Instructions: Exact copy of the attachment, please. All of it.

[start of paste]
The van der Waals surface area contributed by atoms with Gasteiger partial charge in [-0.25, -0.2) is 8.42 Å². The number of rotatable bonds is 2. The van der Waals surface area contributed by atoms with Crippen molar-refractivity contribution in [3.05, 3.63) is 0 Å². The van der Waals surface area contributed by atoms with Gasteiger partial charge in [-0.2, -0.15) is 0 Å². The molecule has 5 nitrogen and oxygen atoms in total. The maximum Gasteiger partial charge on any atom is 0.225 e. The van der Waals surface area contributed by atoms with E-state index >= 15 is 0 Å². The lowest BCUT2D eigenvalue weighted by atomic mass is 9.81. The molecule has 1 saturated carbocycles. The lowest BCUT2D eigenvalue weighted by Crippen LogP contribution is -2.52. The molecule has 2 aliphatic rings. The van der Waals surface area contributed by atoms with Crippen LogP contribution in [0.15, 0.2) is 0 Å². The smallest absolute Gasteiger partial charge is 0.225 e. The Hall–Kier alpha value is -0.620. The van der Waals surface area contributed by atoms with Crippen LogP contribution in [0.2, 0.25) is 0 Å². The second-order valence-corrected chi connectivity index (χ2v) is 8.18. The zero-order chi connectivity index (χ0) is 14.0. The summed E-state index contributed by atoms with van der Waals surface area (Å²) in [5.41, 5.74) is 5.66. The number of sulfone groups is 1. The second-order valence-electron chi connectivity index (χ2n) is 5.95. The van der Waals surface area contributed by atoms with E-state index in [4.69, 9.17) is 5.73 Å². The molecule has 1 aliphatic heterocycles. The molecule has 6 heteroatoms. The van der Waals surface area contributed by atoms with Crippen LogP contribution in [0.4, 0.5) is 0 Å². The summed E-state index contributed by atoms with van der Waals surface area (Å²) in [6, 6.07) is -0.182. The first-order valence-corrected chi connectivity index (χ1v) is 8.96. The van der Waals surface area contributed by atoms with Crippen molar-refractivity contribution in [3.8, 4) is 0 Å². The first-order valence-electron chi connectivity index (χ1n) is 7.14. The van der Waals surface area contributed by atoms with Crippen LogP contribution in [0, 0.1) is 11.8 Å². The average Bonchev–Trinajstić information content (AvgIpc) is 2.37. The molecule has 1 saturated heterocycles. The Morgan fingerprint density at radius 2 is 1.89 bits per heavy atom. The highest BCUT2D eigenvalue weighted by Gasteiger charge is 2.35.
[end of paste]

The van der Waals surface area contributed by atoms with Gasteiger partial charge in [-0.25, -0.2) is 8.42 Å². The number of rotatable bonds is 2. The van der Waals surface area contributed by atoms with Crippen molar-refractivity contribution in [3.05, 3.63) is 0 Å². The van der Waals surface area contributed by atoms with Gasteiger partial charge in [-0.2, -0.15) is 0 Å². The molecule has 5 nitrogen and oxygen atoms in total. The maximum Gasteiger partial charge on any atom is 0.225 e. The van der Waals surface area contributed by atoms with E-state index >= 15 is 0 Å². The lowest BCUT2D eigenvalue weighted by atomic mass is 9.81. The molecule has 1 saturated carbocycles. The lowest BCUT2D eigenvalue weighted by Crippen LogP contribution is -2.52. The molecule has 2 aliphatic rings. The van der Waals surface area contributed by atoms with Crippen LogP contribution in [0.15, 0.2) is 0 Å². The smallest absolute Gasteiger partial charge is 0.225 e. The Hall–Kier alpha value is -0.620. The van der Waals surface area contributed by atoms with Crippen LogP contribution in [0.2, 0.25) is 0 Å². The second-order valence-corrected chi connectivity index (χ2v) is 8.18. The zero-order chi connectivity index (χ0) is 14.0. The summed E-state index contributed by atoms with van der Waals surface area (Å²) in [5.41, 5.74) is 5.66. The number of sulfone groups is 1. The second-order valence-electron chi connectivity index (χ2n) is 5.95. The van der Waals surface area contributed by atoms with E-state index in [4.69, 9.17) is 5.73 Å². The molecule has 1 aliphatic heterocycles. The molecule has 6 heteroatoms. The van der Waals surface area contributed by atoms with Crippen LogP contribution in [0.4, 0.5) is 0 Å². The summed E-state index contributed by atoms with van der Waals surface area (Å²) in [6, 6.07) is -0.182. The first-order valence-corrected chi connectivity index (χ1v) is 8.96. The van der Waals surface area contributed by atoms with Crippen molar-refractivity contribution in [3.8, 4) is 0 Å². The first-order valence-electron chi connectivity index (χ1n) is 7.14. The van der Waals surface area contributed by atoms with Crippen LogP contribution in [0, 0.1) is 11.8 Å². The average Bonchev–Trinajstić information content (AvgIpc) is 2.37. The molecule has 1 saturated heterocycles. The Morgan fingerprint density at radius 2 is 1.89 bits per heavy atom. The highest BCUT2D eigenvalue weighted by Gasteiger charge is 2.35.